If any readers of Workers’ Life still cherish the illusion that the Labour Party caters for the workers, let them read this programme. They will no longer hesitate to send along their contributions to the Communist Party Election Fund.


Labour Completes Flight to Liberalism

New Programme Surrenders Without Qualm Every Claim to Chapion Working-Class Struggle

Nothing Divides Them From Mond

AT last the Programme Commission of the Labour Party has done its work. The anxious crowd of folk who have waited for months for the pearls of wisdom that were to issue from the profound contemplations of the Commission appointed by the last Labour Party Conference may cease to be anxious.

Now we can tell whether the Labour Party is the Liberal Party in disguise. Now we can examine “biological” Socialism and I.L.P. idealism in practice. The “Programme” has arrived!

Read! Mark! Learn! And when you have read

let who will tell us what basic difference there is between this programme and that of Moand or of the Liberal Party or even the Tory Party.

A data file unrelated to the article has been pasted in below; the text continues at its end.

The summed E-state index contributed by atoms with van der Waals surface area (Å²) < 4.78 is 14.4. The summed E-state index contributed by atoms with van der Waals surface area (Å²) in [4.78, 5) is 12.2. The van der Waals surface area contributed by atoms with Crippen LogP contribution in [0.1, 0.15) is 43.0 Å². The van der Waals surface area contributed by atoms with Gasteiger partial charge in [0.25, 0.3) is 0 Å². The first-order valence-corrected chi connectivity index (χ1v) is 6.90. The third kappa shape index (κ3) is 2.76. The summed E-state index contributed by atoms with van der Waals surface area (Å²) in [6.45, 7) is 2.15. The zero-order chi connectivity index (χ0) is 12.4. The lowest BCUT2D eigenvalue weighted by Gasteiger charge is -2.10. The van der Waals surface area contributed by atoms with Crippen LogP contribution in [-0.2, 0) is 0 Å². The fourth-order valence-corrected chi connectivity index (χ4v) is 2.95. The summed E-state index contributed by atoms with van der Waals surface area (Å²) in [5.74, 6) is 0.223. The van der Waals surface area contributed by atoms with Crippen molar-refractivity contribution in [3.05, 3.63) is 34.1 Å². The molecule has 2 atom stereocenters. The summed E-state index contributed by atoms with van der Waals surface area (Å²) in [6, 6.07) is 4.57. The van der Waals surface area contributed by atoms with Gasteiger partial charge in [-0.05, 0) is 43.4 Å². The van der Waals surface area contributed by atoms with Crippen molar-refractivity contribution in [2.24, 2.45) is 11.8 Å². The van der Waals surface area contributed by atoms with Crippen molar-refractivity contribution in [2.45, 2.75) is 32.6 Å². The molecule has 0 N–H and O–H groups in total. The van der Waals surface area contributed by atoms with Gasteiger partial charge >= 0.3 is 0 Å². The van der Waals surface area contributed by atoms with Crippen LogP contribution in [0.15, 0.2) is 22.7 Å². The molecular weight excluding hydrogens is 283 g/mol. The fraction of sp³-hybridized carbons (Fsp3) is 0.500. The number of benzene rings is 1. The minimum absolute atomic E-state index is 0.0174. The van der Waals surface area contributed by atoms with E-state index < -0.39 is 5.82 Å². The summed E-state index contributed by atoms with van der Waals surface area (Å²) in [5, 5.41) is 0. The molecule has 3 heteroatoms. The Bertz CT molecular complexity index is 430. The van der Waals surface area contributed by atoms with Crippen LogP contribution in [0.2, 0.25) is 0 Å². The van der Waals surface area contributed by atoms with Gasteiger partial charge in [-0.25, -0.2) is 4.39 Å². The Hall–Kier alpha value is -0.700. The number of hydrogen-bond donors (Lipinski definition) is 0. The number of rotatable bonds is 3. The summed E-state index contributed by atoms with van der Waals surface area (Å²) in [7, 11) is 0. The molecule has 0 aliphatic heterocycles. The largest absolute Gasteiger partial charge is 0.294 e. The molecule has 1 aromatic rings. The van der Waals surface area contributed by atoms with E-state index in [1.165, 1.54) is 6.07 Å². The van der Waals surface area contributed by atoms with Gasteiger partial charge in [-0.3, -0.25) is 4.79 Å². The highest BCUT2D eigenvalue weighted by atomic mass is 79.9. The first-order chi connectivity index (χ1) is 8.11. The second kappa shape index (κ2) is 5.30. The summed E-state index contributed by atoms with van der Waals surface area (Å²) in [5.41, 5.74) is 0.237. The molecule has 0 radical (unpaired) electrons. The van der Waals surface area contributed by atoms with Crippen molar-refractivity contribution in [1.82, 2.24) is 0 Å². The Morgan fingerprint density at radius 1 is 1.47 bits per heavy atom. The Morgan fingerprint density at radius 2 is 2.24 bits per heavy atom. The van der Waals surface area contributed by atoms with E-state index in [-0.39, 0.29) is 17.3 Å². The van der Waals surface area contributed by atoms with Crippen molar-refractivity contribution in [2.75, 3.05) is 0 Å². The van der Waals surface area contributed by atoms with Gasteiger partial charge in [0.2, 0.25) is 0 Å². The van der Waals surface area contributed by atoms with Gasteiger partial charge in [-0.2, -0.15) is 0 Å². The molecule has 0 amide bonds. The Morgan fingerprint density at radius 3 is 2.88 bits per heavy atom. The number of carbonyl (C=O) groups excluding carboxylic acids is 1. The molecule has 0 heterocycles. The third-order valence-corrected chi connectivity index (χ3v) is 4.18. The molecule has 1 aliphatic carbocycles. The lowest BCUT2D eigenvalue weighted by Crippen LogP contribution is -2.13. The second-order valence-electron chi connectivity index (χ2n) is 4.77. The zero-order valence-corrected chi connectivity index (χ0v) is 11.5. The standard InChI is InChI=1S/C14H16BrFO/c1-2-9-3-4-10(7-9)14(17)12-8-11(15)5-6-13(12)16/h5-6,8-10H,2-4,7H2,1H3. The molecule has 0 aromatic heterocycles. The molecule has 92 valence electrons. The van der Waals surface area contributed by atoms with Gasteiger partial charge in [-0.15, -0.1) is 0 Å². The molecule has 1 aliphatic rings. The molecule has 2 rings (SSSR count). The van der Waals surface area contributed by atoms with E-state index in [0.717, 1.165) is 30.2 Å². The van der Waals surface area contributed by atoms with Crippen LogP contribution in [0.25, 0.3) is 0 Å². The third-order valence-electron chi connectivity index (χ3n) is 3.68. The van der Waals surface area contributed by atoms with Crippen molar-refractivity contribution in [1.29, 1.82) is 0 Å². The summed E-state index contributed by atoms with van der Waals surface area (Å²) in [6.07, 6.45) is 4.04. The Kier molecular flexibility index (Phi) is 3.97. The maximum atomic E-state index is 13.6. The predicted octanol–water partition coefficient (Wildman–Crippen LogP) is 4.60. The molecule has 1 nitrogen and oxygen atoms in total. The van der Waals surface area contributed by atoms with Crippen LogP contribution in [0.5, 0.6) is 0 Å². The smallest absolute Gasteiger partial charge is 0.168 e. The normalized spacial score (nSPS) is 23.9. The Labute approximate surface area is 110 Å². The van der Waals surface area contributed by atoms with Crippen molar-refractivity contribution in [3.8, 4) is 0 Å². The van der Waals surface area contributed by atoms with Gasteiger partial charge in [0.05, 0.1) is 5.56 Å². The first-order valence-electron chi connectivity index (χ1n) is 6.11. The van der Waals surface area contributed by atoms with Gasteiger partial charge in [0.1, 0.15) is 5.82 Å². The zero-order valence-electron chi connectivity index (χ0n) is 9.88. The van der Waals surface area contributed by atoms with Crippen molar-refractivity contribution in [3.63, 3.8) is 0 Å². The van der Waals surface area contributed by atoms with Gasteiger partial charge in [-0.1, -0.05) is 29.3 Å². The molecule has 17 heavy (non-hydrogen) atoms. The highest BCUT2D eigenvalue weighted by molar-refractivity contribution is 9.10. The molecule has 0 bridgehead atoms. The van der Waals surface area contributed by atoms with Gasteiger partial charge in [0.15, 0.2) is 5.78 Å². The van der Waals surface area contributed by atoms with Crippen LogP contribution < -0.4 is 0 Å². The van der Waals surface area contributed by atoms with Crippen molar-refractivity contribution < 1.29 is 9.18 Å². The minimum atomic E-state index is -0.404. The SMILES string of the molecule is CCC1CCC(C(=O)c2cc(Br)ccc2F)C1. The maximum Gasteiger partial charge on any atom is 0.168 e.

It begins:—

“Since the Labour Party has set the example of working out in practical details the Social and International reconstruction which it proposes, the character of its programme is generally known and we need not here do more than recapitulate briefly the fundamental principles upon which it rests.

Dear Old “Community”

“They are the protection against exploitation of the worker and consumer, the increase of national wealth by the application to production and distribution of the possibilities revealed by the progress of scientific knowledge and of the art of administration; the extension of common provision for the common requirements of a civilized existence; the utilization for the public benefit of the surplus wealth which today too often at once enriches and degrades a small minority of the population, and the systematic pursuit of a policy of peace and co-operation in international affairs.